Fr. Robert Spitzer, president of Gonzaga University in Spokane, recently vetoed an invitation to a representative of Planned Parenthood to speak on the campus of his Jesuit institution. The invitation had been issued by the Women’s Studies Club. Fr. Spitzer reasonably thought that welcoming to his campus a spokesman for the nation’s largest abortion provider was incompatible with the university’s Catholic and Jesuit commitment. Immediately, Fr. Spitzer came under attack from coast to coast.
From far-off New York, Spitzer’s fellow Jesuit, Fr. Thomas Reese, editor of America, was put in mind of the progress we have made. Reese thought the relevant principle had been established way back in the 1960s. Inviting someone to speak does not amount to endorsing their views. Banning Planned Parenthood, Reese opined, opened an impossible agenda. Like many complaining students and faculty, Reese saw the matter as one of academic freedom.
Spitzer’s response to this was crisp. He acted on what Planned Parenthood does, not on the basis of what a representative of it might say. Abortion is the taking of innocent life. Planned Parenthood has the blood of millions of aborted infants on its hands. An invitation to speak would make it appear that those actions could be waived. Fr. Spitzer thought otherwise.
It is refreshing to have the chief officer of a Catholic university act as if he were the chief officer of a Catholic university. Most of them seem to feel with Fr. Reese that doing what Fr. Spitzer did is a throwback to the bad old days. Academic freedom has been invoked to justify one capitulation after another. Spitzer’s distinction between actions and words is fundamental. But Fr. Reese made a most interesting remark: “To ban people from coming on campus is an admission that you have not been able to convince your students of the truth and, therefore, you don’t want people who could lead them astray.” The faculty and student response to Spitzer’s veto makes it clear that Gonzaga is full of people who haven’t a clue about Catholicism. Fr. Reese makes a stronger point than he perhaps intended.
One of the responses of Women’s Studies was to sponsor a forum to answer the question, “Can we talk about reproductive health at Gonzaga University?” The very wording of the question indicates how immersed in the culture of death Catholics have become. Such a question is fatally tilted in the direction of a secular view, according to which reproductive health means avoiding venereal diseases, using contraceptives, and getting abortion referrals. That is, sex without consequences, sex as an end in itself, sex with anyone or anything so long as you’re “careful.” Have people in Women’s Studies been taught the truth about the human person, sexuality, and the dignity of women? The near illiteracy of young Catholics with respect to the faith makes the notion of an exchange of ideas on such matters tragically unreal. What resources do Catholic students have when speakers advocate views antithetical to the faith? They do not even seem to recognize the conflict.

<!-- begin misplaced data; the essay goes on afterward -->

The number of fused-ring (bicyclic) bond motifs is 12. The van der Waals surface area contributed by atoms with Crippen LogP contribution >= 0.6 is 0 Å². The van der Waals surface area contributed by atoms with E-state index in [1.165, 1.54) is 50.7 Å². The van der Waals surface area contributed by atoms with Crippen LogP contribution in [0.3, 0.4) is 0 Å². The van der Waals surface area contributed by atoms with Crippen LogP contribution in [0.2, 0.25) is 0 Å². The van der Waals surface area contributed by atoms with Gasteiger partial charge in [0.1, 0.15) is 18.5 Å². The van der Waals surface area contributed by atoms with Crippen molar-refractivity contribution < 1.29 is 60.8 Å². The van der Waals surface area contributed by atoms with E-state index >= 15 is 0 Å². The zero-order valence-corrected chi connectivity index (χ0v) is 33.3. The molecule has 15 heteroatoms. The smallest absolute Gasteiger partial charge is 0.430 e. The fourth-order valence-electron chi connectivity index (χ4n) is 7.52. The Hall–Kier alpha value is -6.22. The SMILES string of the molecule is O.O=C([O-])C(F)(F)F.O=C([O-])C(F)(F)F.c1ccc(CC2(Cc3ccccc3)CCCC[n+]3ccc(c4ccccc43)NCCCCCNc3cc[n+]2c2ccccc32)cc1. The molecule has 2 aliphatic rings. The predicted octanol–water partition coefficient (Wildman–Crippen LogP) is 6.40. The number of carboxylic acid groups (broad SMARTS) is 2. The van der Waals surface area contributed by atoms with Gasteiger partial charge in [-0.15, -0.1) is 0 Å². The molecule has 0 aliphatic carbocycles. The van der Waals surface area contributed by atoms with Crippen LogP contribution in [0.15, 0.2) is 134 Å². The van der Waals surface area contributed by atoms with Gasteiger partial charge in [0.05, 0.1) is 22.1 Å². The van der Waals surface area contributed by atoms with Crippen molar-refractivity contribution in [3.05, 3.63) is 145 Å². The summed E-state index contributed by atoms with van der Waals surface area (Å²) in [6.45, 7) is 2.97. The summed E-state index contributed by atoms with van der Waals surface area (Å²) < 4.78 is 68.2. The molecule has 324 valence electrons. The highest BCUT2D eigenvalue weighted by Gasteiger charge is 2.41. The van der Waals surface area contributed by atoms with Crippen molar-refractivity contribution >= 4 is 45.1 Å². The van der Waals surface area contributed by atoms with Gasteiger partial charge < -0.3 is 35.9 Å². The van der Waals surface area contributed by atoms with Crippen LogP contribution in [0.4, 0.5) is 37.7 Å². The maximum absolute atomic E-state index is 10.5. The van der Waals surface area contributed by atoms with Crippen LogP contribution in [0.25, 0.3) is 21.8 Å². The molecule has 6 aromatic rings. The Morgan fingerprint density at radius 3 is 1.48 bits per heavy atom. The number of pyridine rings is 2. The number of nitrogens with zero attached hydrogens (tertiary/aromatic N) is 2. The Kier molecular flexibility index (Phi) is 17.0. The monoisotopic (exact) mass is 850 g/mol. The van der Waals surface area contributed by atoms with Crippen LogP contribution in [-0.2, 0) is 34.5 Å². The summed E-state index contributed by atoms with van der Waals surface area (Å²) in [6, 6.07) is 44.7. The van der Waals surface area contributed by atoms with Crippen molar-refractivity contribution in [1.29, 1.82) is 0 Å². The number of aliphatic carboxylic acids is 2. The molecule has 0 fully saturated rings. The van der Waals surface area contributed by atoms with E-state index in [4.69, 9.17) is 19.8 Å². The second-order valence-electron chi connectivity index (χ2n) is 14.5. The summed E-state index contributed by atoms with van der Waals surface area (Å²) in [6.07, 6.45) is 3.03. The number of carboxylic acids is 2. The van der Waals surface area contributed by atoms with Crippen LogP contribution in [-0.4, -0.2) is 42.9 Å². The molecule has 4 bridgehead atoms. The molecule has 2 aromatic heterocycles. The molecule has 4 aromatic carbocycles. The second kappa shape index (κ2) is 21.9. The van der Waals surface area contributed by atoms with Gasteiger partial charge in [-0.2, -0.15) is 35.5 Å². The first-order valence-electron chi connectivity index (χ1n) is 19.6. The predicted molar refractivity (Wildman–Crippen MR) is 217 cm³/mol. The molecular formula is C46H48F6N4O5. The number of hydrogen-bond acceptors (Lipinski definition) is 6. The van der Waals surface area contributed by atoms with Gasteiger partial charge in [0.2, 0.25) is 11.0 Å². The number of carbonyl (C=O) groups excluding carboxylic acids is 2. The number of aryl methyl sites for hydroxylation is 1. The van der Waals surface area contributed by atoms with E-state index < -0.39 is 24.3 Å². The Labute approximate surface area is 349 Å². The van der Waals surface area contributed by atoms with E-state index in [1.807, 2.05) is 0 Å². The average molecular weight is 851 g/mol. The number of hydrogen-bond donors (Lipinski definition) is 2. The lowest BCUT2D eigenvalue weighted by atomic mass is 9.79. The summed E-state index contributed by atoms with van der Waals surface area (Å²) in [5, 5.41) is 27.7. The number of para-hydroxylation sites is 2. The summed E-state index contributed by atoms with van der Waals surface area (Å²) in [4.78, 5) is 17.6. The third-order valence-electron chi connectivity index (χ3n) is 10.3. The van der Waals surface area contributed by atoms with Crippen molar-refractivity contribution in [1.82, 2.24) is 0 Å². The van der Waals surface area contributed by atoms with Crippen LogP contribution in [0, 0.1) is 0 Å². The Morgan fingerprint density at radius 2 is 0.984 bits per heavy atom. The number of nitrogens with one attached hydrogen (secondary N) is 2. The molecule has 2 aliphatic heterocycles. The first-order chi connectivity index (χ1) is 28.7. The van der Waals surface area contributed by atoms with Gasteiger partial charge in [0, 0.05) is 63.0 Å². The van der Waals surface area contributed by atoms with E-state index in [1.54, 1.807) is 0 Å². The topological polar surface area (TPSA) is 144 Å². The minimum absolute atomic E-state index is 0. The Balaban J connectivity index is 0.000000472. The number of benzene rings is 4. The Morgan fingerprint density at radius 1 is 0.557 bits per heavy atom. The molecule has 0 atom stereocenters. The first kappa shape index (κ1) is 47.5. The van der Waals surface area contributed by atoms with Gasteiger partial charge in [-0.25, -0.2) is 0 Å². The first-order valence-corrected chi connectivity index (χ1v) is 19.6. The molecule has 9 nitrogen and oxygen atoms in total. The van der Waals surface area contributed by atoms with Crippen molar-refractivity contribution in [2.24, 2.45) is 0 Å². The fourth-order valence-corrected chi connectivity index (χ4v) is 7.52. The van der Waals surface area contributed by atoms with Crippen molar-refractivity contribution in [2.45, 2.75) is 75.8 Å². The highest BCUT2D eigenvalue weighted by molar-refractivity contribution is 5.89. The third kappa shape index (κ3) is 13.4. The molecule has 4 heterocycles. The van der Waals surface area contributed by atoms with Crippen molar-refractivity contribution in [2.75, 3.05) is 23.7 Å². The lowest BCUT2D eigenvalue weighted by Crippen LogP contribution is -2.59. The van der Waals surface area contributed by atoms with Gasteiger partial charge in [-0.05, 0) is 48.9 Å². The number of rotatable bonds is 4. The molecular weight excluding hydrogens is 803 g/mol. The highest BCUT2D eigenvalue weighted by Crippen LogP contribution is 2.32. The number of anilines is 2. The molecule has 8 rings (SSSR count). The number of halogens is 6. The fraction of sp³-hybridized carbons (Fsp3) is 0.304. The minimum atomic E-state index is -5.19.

The reaction of the Gonzaga University faculty and students to Fr. Spitzer’s veto tells us all we need to know about the degree of secularization of our Catholic institutions. The dispute does not rise to the level of a possible discussion of the nature of academic freedom, its difference from freedom of speech, and the distinction between discussion and advocacy. Who would doubt that the Church’s view of the human person and sexuality makes the assumptions of pro-abortionists look false and sinister? Those fortunate enough to have heard the late Ruth Pakaluk debate representatives of Massachusetts’s Planned Parenthood know the power of truth over falsehood. But a debate requires two sides, and the side missing from our Catholic campuses is the Catholic side.
Vetoing an invitation to Planned Parenthood is a small first step. A negative step. Catholic universities must start hiring faculty who will support, out of personal conviction, the assumptions on which Catholic higher education rests. They must evangelize their students. Philosophy and theology courses should not be what students might get in any secular higher education factory. We have a tradition, but we have all but lost it. If we do not pass it on in our universities, our students will end up not understanding why those involved in the massacre of the innocents are not welcome on campus. Fr. Spitzer’s task has just begun.